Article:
Then things get complicated. Through Hiro’s tapes and the potential traitor’s whispered secrets, Lito and First Sister come to realize the organizations that raised and shaped them have been responsible for untold atrocities. They begin to believe peace would be preferable to victory, but they remain conflicted over abandoning everything they know for a future they can’t even really imagine.

Aside from the rich and nuanced protagonists, what I loved most about The First Sister is the way Lewis manages to portray the brutality of both societies without veering into gratuitous depictions of violence, sexual or otherwise. First Sister has experienced sexual violence, and it looms on the periphery of her every interaction with the soldiers on her ship, but we don’t have to witness it. Lito has conversations with sick and dying children, but we don’t have to read about their final, excruciating moments. We get exactly as much information we need to understand the direness of the situation without the kind of abject despair that lingers even after you finish *cough* other books *cough*.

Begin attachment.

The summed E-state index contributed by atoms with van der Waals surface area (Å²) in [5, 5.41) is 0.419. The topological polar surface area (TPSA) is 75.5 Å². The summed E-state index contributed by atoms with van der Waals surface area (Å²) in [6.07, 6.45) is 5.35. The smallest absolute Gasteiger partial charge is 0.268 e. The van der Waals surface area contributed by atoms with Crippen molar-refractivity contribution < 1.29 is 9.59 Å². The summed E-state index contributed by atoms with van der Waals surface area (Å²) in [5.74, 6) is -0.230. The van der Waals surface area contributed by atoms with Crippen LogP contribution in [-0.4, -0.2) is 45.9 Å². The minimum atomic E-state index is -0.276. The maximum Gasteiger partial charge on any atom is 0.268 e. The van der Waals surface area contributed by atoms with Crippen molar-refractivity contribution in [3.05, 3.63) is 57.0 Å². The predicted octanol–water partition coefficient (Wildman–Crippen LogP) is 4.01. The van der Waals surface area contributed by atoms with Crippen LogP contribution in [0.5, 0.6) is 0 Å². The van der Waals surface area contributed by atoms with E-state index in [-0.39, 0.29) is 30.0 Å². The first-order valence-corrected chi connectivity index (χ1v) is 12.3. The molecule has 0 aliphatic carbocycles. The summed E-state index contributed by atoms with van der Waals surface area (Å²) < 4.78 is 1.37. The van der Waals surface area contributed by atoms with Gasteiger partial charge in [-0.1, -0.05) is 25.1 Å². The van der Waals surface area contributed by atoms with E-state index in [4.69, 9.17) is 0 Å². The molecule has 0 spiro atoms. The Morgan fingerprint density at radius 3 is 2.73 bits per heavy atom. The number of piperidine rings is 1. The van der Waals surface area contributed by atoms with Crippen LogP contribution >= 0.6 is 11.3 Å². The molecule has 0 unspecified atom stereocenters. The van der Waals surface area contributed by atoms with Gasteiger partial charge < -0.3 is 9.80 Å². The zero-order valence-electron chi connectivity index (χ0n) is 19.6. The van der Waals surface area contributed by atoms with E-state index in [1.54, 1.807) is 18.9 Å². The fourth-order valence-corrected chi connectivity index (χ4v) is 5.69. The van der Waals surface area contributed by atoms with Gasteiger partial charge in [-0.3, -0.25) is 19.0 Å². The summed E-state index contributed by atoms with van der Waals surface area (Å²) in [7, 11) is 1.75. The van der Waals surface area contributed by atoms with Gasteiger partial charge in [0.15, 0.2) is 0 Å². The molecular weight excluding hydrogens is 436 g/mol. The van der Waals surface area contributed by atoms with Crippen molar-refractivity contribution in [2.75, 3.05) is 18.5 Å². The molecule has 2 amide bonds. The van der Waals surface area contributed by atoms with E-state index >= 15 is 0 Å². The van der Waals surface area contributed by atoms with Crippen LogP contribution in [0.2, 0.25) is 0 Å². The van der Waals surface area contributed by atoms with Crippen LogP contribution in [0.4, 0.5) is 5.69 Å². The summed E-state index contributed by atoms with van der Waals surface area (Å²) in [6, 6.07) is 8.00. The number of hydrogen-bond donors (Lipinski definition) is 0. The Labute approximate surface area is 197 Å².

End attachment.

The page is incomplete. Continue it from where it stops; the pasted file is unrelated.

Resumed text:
This is ultimately a hopeful book. It’s about realizing the world can be better and deciding that’s worth the risk. It’s about people who have hurt and been hurt by each other making amends and offering forgiveness – and sometimes not. It’s exactly the kind of book I needed at this point in my life.

If you’re having kind of a rough time (and who isn’t) and you like science fiction full of big adventures and big feelings, you need to pick up The First Sister right now.

Then, please come back and tell me if you saw the final twist coming. Lewis telegraphed it so clearly, I have no idea how I missed it, but I was shocked enough that I dropped my Kindle and said, “Oh,” out loud.

You know that feeling of relief when there’s a word or fact you know that you know but you can’t quite remember it, but then you look it up and you’re like, “Oh, yes, that!!!”? That’s how the final twist felt. Incredible. Please, please do not spoil it for yourself. You deserve that pleasure.